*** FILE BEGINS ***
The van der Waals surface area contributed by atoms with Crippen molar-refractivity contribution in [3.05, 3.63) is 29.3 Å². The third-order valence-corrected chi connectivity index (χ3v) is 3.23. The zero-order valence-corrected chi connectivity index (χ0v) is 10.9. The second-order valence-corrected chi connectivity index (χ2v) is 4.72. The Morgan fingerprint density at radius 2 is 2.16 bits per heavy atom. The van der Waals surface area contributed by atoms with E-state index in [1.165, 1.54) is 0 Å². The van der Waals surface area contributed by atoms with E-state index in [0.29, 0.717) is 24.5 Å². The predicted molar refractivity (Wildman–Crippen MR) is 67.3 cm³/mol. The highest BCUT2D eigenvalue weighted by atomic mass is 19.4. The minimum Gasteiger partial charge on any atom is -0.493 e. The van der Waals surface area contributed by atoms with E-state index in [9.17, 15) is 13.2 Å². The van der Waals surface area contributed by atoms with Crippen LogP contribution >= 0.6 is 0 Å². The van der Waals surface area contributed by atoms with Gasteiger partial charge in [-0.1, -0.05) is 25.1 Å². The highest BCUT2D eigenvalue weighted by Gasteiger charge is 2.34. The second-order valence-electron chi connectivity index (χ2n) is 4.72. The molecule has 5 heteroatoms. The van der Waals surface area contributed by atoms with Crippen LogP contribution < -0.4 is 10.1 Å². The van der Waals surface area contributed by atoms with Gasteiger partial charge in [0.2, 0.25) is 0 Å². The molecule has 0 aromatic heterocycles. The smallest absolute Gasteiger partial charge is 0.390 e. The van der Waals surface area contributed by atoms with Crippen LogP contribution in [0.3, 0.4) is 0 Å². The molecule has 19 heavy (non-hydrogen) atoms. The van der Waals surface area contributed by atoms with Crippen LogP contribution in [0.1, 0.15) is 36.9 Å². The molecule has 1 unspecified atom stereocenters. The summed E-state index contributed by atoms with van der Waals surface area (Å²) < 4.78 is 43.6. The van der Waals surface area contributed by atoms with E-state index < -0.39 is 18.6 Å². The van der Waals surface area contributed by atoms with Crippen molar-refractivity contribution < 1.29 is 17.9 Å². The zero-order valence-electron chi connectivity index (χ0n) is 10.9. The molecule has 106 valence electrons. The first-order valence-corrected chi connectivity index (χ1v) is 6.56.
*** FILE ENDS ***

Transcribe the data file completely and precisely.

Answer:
The van der Waals surface area contributed by atoms with Crippen molar-refractivity contribution in [3.05, 3.63) is 29.3 Å². The third-order valence-corrected chi connectivity index (χ3v) is 3.23. The zero-order valence-corrected chi connectivity index (χ0v) is 10.9. The second-order valence-corrected chi connectivity index (χ2v) is 4.72. The Morgan fingerprint density at radius 2 is 2.16 bits per heavy atom. The van der Waals surface area contributed by atoms with E-state index in [1.165, 1.54) is 0 Å². The van der Waals surface area contributed by atoms with E-state index in [0.29, 0.717) is 24.5 Å². The predicted molar refractivity (Wildman–Crippen MR) is 67.3 cm³/mol. The highest BCUT2D eigenvalue weighted by atomic mass is 19.4. The minimum Gasteiger partial charge on any atom is -0.493 e. The van der Waals surface area contributed by atoms with E-state index in [9.17, 15) is 13.2 Å². The van der Waals surface area contributed by atoms with Crippen LogP contribution >= 0.6 is 0 Å². The van der Waals surface area contributed by atoms with Gasteiger partial charge in [-0.1, -0.05) is 25.1 Å². The highest BCUT2D eigenvalue weighted by Gasteiger charge is 2.34. The second-order valence-electron chi connectivity index (χ2n) is 4.72. The molecule has 5 heteroatoms. The van der Waals surface area contributed by atoms with Crippen LogP contribution < -0.4 is 10.1 Å². The van der Waals surface area contributed by atoms with Gasteiger partial charge in [0.2, 0.25) is 0 Å². The molecule has 0 aromatic heterocycles. The smallest absolute Gasteiger partial charge is 0.390 e. The van der Waals surface area contributed by atoms with Crippen LogP contribution in [0.3, 0.4) is 0 Å². The molecule has 19 heavy (non-hydrogen) atoms. The van der Waals surface area contributed by atoms with Crippen LogP contribution in [0.1, 0.15) is 36.9 Å². The molecule has 1 unspecified atom stereocenters. The summed E-state index contributed by atoms with van der Waals surface area (Å²) < 4.78 is 43.6. The van der Waals surface area contributed by atoms with E-state index < -0.39 is 18.6 Å². The van der Waals surface area contributed by atoms with Crippen molar-refractivity contribution < 1.29 is 17.9 Å². The zero-order valence-electron chi connectivity index (χ0n) is 10.9. The molecule has 106 valence electrons. The first-order valence-corrected chi connectivity index (χ1v) is 6.56.